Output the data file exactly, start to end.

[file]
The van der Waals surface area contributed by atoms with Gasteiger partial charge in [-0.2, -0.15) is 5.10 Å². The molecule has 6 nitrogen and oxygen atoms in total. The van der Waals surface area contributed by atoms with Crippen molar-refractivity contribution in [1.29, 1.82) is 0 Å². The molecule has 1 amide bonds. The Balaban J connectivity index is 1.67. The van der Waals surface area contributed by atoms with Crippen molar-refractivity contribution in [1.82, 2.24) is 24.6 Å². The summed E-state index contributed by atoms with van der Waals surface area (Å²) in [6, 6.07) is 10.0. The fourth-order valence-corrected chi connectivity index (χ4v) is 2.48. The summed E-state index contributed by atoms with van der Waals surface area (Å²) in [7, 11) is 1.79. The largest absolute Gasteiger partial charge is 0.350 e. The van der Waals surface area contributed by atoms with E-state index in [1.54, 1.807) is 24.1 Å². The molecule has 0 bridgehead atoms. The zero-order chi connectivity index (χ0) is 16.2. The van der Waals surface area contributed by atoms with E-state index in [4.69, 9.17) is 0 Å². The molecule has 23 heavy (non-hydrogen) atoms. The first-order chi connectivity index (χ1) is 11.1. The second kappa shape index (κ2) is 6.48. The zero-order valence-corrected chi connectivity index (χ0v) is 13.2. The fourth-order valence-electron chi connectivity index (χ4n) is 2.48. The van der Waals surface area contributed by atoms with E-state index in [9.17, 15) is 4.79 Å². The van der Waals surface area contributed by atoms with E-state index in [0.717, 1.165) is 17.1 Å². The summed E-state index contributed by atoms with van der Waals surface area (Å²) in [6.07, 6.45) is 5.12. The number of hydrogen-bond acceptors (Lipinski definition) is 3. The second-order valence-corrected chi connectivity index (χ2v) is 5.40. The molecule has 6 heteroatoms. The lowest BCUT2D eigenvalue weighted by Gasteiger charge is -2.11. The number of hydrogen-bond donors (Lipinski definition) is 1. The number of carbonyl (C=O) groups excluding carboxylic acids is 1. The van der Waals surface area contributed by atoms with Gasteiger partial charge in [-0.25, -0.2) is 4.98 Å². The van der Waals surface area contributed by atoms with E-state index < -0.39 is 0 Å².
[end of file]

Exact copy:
The van der Waals surface area contributed by atoms with Gasteiger partial charge in [-0.2, -0.15) is 5.10 Å². The molecule has 6 nitrogen and oxygen atoms in total. The van der Waals surface area contributed by atoms with Crippen molar-refractivity contribution in [1.29, 1.82) is 0 Å². The molecule has 1 amide bonds. The Balaban J connectivity index is 1.67. The van der Waals surface area contributed by atoms with Crippen molar-refractivity contribution in [1.82, 2.24) is 24.6 Å². The summed E-state index contributed by atoms with van der Waals surface area (Å²) in [6, 6.07) is 10.0. The fourth-order valence-corrected chi connectivity index (χ4v) is 2.48. The summed E-state index contributed by atoms with van der Waals surface area (Å²) in [7, 11) is 1.79. The largest absolute Gasteiger partial charge is 0.350 e. The van der Waals surface area contributed by atoms with E-state index in [1.54, 1.807) is 24.1 Å². The molecule has 0 bridgehead atoms. The zero-order chi connectivity index (χ0) is 16.2. The van der Waals surface area contributed by atoms with E-state index in [4.69, 9.17) is 0 Å². The molecule has 23 heavy (non-hydrogen) atoms. The first-order chi connectivity index (χ1) is 11.1. The second kappa shape index (κ2) is 6.48. The zero-order valence-corrected chi connectivity index (χ0v) is 13.2. The fourth-order valence-electron chi connectivity index (χ4n) is 2.48. The van der Waals surface area contributed by atoms with E-state index in [9.17, 15) is 4.79 Å². The van der Waals surface area contributed by atoms with E-state index in [0.717, 1.165) is 17.1 Å². The summed E-state index contributed by atoms with van der Waals surface area (Å²) in [6.07, 6.45) is 5.12. The number of hydrogen-bond acceptors (Lipinski definition) is 3. The second-order valence-corrected chi connectivity index (χ2v) is 5.40. The molecule has 6 heteroatoms. The lowest BCUT2D eigenvalue weighted by Gasteiger charge is -2.11. The number of hydrogen-bond donors (Lipinski definition) is 1. The number of carbonyl (C=O) groups excluding carboxylic acids is 1. The van der Waals surface area contributed by atoms with Gasteiger partial charge in [-0.25, -0.2) is 4.98 Å². The van der Waals surface area contributed by atoms with E-state index < -0.39 is 0 Å².